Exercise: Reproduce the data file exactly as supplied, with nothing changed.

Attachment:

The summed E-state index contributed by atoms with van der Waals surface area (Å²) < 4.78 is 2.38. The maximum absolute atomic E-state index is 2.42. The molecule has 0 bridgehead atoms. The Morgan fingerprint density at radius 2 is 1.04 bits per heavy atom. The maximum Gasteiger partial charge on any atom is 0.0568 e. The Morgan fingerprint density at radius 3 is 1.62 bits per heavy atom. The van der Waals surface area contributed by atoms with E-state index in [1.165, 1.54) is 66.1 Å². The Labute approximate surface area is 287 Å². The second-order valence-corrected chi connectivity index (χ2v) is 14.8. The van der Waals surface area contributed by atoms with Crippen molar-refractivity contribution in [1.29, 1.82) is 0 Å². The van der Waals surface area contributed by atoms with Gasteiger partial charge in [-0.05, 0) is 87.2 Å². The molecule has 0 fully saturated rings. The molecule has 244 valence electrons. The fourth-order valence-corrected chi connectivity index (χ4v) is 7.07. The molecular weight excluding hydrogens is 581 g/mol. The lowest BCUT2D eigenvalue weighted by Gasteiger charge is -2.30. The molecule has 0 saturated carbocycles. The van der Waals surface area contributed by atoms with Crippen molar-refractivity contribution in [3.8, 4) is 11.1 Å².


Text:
The summed E-state index contributed by atoms with van der Waals surface area (Å²) < 4.78 is 2.38. The maximum absolute atomic E-state index is 2.42. The molecule has 0 bridgehead atoms. The Morgan fingerprint density at radius 2 is 1.04 bits per heavy atom. The maximum Gasteiger partial charge on any atom is 0.0568 e. The Morgan fingerprint density at radius 3 is 1.62 bits per heavy atom. The van der Waals surface area contributed by atoms with E-state index in [1.165, 1.54) is 66.1 Å². The Labute approximate surface area is 287 Å². The second-order valence-corrected chi connectivity index (χ2v) is 14.8. The van der Waals surface area contributed by atoms with Crippen molar-refractivity contribution in [1.29, 1.82) is 0 Å². The van der Waals surface area contributed by atoms with Gasteiger partial charge in [-0.05, 0) is 87.2 Å². The molecule has 0 fully saturated rings. The molecule has 244 valence electrons. The fourth-order valence-corrected chi connectivity index (χ4v) is 7.07. The molecular weight excluding hydrogens is 581 g/mol. The lowest BCUT2D eigenvalue weighted by Gasteiger charge is -2.30. The molecule has 0 saturated carbocycles. The van der Waals surface area contributed by atoms with Crippen molar-refractivity contribution in [3.8, 4) is 11.1 Å².